Necessity of Circles




Almost no one on Earth has failed to observe the movement of the heavens.  At first glance the sun, moon, and stars appear to circle the earth in an obvious daily and slightly less obvious yearly cycle.   And the more dedicated observer will note that planetary motion repeats albeit in irregular periods which are yet more complicated and less easily characterized.


The earliest records of the heavens come from the kingdom of Sumer beginning with the invention of writing about 3500 B.C.  The motivation for all early civilizations was a dependence on agriculture.   The cultivation of cereal grains, despite the intensive labor of clearing and maintaining fields, permitted permanent settlements and allowed populations to increase many fold.  And so knowing exactly when to plant and harvest crops was crucial for survival.   Knowing the date of the last killing frost at locations removed from the equator is essential even today.


And while the monthly cycle of the moon is apparent to all, the solar year which determines the seasons is harder to predict.   The first models employed perfect circles because no other single shape is so efficient a match.  Relatively minor deviations were accommodated by adding yet more perfect circles in epicycles to include as “deferents” and “equants” [1].   But this was not a religious requirement so much as a geometric and algebraic necessity.   Religious apologists may have employed this simple fact as rationalization for various theological propositions, but in truth no other approach had any predictive accuracy.   Claims to the contrary reflect more an inventive bias and blind prejudice against organized religion as they are based entirely on an ignorance of relatively simple mathematics.


Today we call such successive approximations of perfect circles the “Fourier Transform” which can be rigorously demonstrated to be able to achieve any desired level of accuracy [2].  Indeed it was only with the advent of desktop calculators in the early 1900s and especially digital computers in the early 1960s when it has been possible to directly integrate the equations of motion.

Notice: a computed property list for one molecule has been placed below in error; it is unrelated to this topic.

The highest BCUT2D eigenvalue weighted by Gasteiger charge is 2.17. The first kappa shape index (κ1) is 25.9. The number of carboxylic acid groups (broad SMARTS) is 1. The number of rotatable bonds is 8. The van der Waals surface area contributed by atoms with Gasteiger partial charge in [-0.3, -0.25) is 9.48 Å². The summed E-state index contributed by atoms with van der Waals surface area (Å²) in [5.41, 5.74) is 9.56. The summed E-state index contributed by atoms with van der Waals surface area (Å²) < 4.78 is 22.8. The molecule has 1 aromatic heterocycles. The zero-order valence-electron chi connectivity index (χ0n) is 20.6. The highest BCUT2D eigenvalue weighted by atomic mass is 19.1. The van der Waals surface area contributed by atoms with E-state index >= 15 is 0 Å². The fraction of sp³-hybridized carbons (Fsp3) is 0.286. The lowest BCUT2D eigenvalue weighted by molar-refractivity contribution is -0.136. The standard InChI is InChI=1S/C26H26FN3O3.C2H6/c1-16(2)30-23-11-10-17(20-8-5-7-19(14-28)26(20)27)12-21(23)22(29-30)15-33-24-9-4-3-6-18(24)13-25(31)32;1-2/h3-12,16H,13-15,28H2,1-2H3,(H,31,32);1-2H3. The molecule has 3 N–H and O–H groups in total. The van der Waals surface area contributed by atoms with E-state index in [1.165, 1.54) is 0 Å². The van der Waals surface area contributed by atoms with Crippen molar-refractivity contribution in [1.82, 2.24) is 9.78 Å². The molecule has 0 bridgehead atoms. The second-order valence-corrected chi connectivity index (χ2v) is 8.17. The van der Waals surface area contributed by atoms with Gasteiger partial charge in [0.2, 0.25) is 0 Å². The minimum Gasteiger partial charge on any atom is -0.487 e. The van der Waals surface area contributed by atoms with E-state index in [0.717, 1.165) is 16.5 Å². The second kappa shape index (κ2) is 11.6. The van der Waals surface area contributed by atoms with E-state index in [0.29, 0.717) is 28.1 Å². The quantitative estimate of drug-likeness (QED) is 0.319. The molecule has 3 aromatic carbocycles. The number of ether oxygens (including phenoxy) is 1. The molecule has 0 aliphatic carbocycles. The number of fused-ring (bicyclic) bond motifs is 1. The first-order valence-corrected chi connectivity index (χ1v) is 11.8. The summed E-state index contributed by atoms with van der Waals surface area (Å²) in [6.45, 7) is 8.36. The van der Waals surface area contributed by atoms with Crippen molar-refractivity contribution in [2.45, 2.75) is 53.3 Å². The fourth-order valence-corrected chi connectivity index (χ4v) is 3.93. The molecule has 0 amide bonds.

Early models were surprisingly sophisticated.  The “Antikythera” mechanism is an ancient Greek analogue computer able to predict solar and lunar eclipses and positions of the sun and moon to amazing accuracy.   It was discovered in a shipwreck off the coast of Greece in 1901.   It has been dated to the first century B.C. [3].

Ptolemy was accurate to within the limits of observational accuracy of his day.  His model from about 100 A.D. remained the simplest and most accurate model for nearly 1500 years.  Unfortunately while mathematically elegant it was physically unrealizable using interlocking crystal spheres to which the stars were supposedly attached to keep them from falling to earth.   In fact this model is so accurate it is still used today in all modern planetariums because it is easy to implement.


Unfortunately after nearly a millennia, the earth’s axis had shifted in a precession.   In addition, the calendar of Julius Caesar assumed the length of the year to be 365 and 1/4th day.   This is actually 11 minutes too long..  So the Catholic Church found itself celebrating the feast of Easter at the wrong time.   Actually each individual year will differ from the last by up to 30 minutes but the long term average is fairly consistent.   Greeks thought the year was 10 minutes too long.  Differences are minute and only add up to any real significance over centuries and millennia.


Copernicus postulated a physically simpler heliocentric model in which the earth rotates daily and revolves around the sun.  The kinematics were simpler and physically realizable.  Unfortunately this required the addition of more epicycles than Ptolemy and provided less accurate predictions.  The difficulty was the relative inaccuracy of the recorded lunar and planetary positions.  Copernicus was a mediocre and mostly disinterested experimentalist and recorded less than 100 observations.   Indeed Tyco Brahe purchased his instruments nearly a century after his death and was famously astounded at their inaccuracy.   In any event, some of the most complicated calculations of Copernicus involved trying to curve fit trends in the observational tables that we now know were the result of systematic instrumental bias.


 It was only with the phenomenal accuracy of Tycho Brahe that Kepler was able to discover his three laws of planetary motion.  Indeed these tables remain the very best which humanity has ever made with naked eye astronomy.  His measurements were accurate to better than 1/60th of a degree.   And this model is widely accepted today as the correct description of the solar system.   It is occasionally asserted that some sort of religious bias was responsible for a stubborn insistence on perfect circles which resisted acceptance of the correct shape of ellipses.  But again this demonstrates only an ignorance of mathematics.   In fact ellipses are mathematically identical to the simplest of epicycles.  The insight was to find the correct epicycle rather than trying to remove them entirely.


Also no model ever put the Earth at the exact center of the universe but from the earliest times some millennia before Christ shifted centers with joyous abandon in an attempt to accommodate the varying distances and different speeds of everything across the sky.



1.      Ptolemy.

2.      Fourier Transform.

3.      Antikythera Mechanism.